VicForests transforming harvest systems

Friday 10 May 2019

 
VicForests has completed the key first consultation phase of a revision of its harvesting methods and practices to enhance threatened species protection. The consultative process has benefitted from input from major stakeholders, including industry, environment groups and Government.

More than 100 stakeholder organisations have been directly contacted by VicForests. The extensive consultation is part of VicForests goal of attaining the Forest Stewardship Council Controlled Wood standard by 2020.

The proposed altered harvesting methods and species protection approach will be governed by two key documents, currently in draft. They are:

- VicForests Harvesting and Regeneration Systems
- VicForests High Conservation Value Management Systems

The documents can be found at FSC 2020 draft systems.

VicForests is proposing to increase the use of a variable retention harvesting method and to markedly decrease the use of clear-fall harvesting and regeneration burning methods to enhance biodiversity outcomes.

Variable harvesting retention involves lighter harvesting that can see up to 80% of a forest stand retained within a coupe. Further, the regeneration of harvested forest may be achieved by re-seeding without burning or, where appropriate, using low intensity or limited burning.

The much-reduced reliance on high intensity post-harvest burning will enhance outcomes for retained habitat elements. VicForests’ high conservation value management system for threatened species will centre on retaining hollow bearing and large old trees, and include trees that are assessed to have the potential for developing into future hollow bearing trees.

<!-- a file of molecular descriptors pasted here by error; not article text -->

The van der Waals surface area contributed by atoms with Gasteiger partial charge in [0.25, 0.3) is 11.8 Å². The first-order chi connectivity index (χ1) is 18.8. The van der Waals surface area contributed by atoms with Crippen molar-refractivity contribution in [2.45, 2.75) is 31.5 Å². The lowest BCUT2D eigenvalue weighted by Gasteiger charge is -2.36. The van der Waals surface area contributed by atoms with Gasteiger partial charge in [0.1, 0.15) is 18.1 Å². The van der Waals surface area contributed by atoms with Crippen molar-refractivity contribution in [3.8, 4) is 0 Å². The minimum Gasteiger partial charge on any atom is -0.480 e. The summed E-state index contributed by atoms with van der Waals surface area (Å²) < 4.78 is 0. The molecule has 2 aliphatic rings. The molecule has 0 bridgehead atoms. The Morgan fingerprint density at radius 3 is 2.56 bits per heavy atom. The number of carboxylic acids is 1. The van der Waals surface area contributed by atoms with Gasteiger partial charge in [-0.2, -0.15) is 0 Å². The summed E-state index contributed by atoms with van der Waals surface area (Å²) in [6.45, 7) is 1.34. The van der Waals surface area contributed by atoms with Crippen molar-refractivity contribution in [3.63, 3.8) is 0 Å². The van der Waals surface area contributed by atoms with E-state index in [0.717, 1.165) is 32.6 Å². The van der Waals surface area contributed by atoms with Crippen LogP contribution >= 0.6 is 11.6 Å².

This is in addition to all other existing protection measures currently applied for many endangered species and their habitats. These trees essentially provide current and future habitat for a wide range of species, including threatened species such as Leadbeater’s Possum and the Greater Glider.

Some clear-fall operations are still expected to occur, particularly in Ash forests where there are no high conservation values present. Underpinning science shows that this method of mimicking the effects of bushfire minimises safety hazards for forest workers and provides the best regeneration and regrowth of these forest types.

In March and April, input into the developing drafts was invited from an array of stakeholders. VicForests has received many comprehensive responses, including from key industry, forest user and environment groups. During May, the input will be analysed by VicForests ecologists, silviculture (harvesting) and operational health and safety specialists, and revised drafts will be developed.

This will be followed by a second round of consultations into the updated drafts in June, before they are finalised in preparation for an FSC audit anticipated for November 2019. The broad principles of the new practices have commenced in some coupes, and these will be continuously refined based on operational learnings and stakeholder feedback. Therefore, the documents will remain iterative, and VicForests will continue to receive input and review the documents on an on-going basis.

“This is a transformational period for VicForests,” said acting Chief Executive Officer, Anne Geary. “We are focused and committed to revising our harvesting and species protection to align with the FSC standard, and also with changing community and industry expectations. We thank those groups and individuals who have taken time to provide detailed and constructive input that will assist us to complete our plans.”

Submissions on the two documents can still be made to: vfs.fsc@vicforests.com.au.

Source & Photo: VicForests

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